Foraminiferal boron isotope ratios as a proxy for surface ocean pH over the past 21 Myr

Arthur J. Spivack, Chen Feng You, H. Jesse Smith

Research output: Contribution to journalArticlepeer-review

189 Citations (Scopus)


THE pH of the surface ocean is a sensitive function of its alkalinity and total inorganic carbon concentration, properties which also control the partial pressure of atmospheric carbon dioxide17. Thus, an accurate proxy for past ocean pH could yield information about variations in atmospheric CO 2. Recently, it has been suggested that the boron isotopic composition of foraminiferal tests depends on the pH of sea water as well as its isotopic composition1,2. Here we present boron isotope and elemental data for sedimentary pore fluids and isotope data for bulk foraminiferal samples from a deep-sea sediment core. The composition of the pore waters implies that sea water boron concentrations and isotopic composition have been constant during the past 21 Myr, allowing us to reconstruct past ocean pH directly from the foraminiferal isotope data. We find that 21 Myr ago, surface ocean pH was only 7.4 ±0.2, but it then increased to 8.2 ±0.2 (roughly the present value) about 7.5 Myr ago. This is consistent with suggestions3-5 that atmospheric CO2 concentrations may have been much higher 21 Myr ago than today.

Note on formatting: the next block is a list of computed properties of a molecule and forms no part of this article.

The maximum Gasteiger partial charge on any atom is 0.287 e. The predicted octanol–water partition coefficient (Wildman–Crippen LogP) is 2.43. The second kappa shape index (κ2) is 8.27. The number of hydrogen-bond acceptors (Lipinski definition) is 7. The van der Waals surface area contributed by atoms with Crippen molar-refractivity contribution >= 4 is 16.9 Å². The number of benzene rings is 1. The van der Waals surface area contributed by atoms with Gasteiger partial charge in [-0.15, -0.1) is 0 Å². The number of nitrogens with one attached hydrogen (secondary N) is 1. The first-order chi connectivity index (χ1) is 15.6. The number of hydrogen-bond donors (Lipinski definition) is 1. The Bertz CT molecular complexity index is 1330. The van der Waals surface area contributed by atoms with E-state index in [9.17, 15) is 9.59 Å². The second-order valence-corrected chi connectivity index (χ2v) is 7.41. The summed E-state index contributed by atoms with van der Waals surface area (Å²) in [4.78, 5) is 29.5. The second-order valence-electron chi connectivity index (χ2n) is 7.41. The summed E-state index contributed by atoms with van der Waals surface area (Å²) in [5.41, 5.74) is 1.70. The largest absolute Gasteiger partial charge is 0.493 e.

Original languageEnglish
Pages (from-to)149-151
Number of pages3
Issue number6425
Publication statusPublished - 1993

All Science Journal Classification (ASJC) codes

  • General


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